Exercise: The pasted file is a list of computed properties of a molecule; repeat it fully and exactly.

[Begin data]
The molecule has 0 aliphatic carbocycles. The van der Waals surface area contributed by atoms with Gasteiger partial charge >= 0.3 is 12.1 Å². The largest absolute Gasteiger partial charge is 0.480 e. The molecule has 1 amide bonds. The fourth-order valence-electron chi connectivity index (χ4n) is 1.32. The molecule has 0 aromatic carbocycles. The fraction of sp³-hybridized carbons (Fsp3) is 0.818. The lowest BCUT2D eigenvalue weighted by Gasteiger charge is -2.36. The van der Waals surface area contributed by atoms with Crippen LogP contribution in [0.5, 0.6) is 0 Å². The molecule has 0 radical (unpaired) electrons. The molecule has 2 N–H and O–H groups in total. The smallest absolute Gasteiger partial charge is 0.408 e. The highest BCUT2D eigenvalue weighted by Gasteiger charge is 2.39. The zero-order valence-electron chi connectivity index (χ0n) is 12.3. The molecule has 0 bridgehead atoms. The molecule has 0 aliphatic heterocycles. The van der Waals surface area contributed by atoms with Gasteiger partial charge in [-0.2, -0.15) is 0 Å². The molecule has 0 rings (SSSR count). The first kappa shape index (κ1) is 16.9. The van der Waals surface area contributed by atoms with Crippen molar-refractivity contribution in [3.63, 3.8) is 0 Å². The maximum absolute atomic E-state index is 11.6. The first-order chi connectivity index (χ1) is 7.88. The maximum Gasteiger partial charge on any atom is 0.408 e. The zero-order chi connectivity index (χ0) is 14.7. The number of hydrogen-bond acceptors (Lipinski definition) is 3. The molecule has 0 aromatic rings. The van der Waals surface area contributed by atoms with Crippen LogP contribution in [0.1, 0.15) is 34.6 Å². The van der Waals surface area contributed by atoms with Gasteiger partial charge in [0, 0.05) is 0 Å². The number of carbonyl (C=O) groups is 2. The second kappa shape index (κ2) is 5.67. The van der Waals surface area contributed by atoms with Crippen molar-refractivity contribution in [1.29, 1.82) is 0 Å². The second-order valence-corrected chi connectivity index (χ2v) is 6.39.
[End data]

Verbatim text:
The molecule has 0 aliphatic carbocycles. The van der Waals surface area contributed by atoms with Gasteiger partial charge >= 0.3 is 12.1 Å². The largest absolute Gasteiger partial charge is 0.480 e. The molecule has 1 amide bonds. The fourth-order valence-electron chi connectivity index (χ4n) is 1.32. The molecule has 0 aromatic carbocycles. The fraction of sp³-hybridized carbons (Fsp3) is 0.818. The lowest BCUT2D eigenvalue weighted by Gasteiger charge is -2.36. The van der Waals surface area contributed by atoms with Crippen LogP contribution in [0.5, 0.6) is 0 Å². The molecule has 0 radical (unpaired) electrons. The molecule has 2 N–H and O–H groups in total. The smallest absolute Gasteiger partial charge is 0.408 e. The highest BCUT2D eigenvalue weighted by Gasteiger charge is 2.39. The zero-order valence-electron chi connectivity index (χ0n) is 12.3. The molecule has 0 bridgehead atoms. The molecule has 0 aliphatic heterocycles. The van der Waals surface area contributed by atoms with Gasteiger partial charge in [-0.2, -0.15) is 0 Å². The molecule has 0 rings (SSSR count). The first kappa shape index (κ1) is 16.9. The van der Waals surface area contributed by atoms with Crippen molar-refractivity contribution in [3.63, 3.8) is 0 Å². The maximum absolute atomic E-state index is 11.6. The first-order chi connectivity index (χ1) is 7.88. The maximum Gasteiger partial charge on any atom is 0.408 e. The zero-order chi connectivity index (χ0) is 14.7. The number of hydrogen-bond acceptors (Lipinski definition) is 3. The molecule has 0 aromatic rings. The van der Waals surface area contributed by atoms with Crippen LogP contribution in [0.1, 0.15) is 34.6 Å². The van der Waals surface area contributed by atoms with Gasteiger partial charge in [0, 0.05) is 0 Å². The number of carbonyl (C=O) groups is 2. The second kappa shape index (κ2) is 5.67. The van der Waals surface area contributed by atoms with Crippen molar-refractivity contribution in [1.29, 1.82) is 0 Å². The second-order valence-corrected chi connectivity index (χ2v) is 6.39.